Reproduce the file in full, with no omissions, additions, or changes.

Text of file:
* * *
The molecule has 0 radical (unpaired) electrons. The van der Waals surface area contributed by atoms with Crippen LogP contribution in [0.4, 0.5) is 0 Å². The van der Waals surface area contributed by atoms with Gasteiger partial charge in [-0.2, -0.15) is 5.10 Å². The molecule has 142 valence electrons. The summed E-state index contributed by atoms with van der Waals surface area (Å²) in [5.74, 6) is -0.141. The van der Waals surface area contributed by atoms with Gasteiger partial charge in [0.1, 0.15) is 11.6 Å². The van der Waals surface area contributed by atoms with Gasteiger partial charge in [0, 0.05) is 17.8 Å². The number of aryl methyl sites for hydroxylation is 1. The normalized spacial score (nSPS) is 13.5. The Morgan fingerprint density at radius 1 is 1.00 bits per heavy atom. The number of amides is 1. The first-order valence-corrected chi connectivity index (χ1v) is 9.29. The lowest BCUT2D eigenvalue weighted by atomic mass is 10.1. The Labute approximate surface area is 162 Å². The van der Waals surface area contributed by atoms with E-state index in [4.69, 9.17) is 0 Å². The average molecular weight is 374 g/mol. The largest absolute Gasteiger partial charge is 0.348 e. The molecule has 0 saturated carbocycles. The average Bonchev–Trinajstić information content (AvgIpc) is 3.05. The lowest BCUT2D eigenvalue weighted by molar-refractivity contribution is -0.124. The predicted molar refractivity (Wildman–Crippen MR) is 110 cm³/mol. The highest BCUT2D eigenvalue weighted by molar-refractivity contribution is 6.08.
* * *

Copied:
The molecule has 0 radical (unpaired) electrons. The van der Waals surface area contributed by atoms with Crippen LogP contribution in [0.4, 0.5) is 0 Å². The van der Waals surface area contributed by atoms with Gasteiger partial charge in [-0.2, -0.15) is 5.10 Å². The molecule has 142 valence electrons. The summed E-state index contributed by atoms with van der Waals surface area (Å²) in [5.74, 6) is -0.141. The van der Waals surface area contributed by atoms with Gasteiger partial charge in [0.1, 0.15) is 11.6 Å². The van der Waals surface area contributed by atoms with Gasteiger partial charge in [0, 0.05) is 17.8 Å². The number of aryl methyl sites for hydroxylation is 1. The normalized spacial score (nSPS) is 13.5. The Morgan fingerprint density at radius 1 is 1.00 bits per heavy atom. The number of amides is 1. The first-order valence-corrected chi connectivity index (χ1v) is 9.29. The lowest BCUT2D eigenvalue weighted by atomic mass is 10.1. The Labute approximate surface area is 162 Å². The van der Waals surface area contributed by atoms with E-state index in [4.69, 9.17) is 0 Å². The average molecular weight is 374 g/mol. The largest absolute Gasteiger partial charge is 0.348 e. The molecule has 0 saturated carbocycles. The average Bonchev–Trinajstić information content (AvgIpc) is 3.05. The lowest BCUT2D eigenvalue weighted by molar-refractivity contribution is -0.124. The predicted molar refractivity (Wildman–Crippen MR) is 110 cm³/mol. The highest BCUT2D eigenvalue weighted by molar-refractivity contribution is 6.08.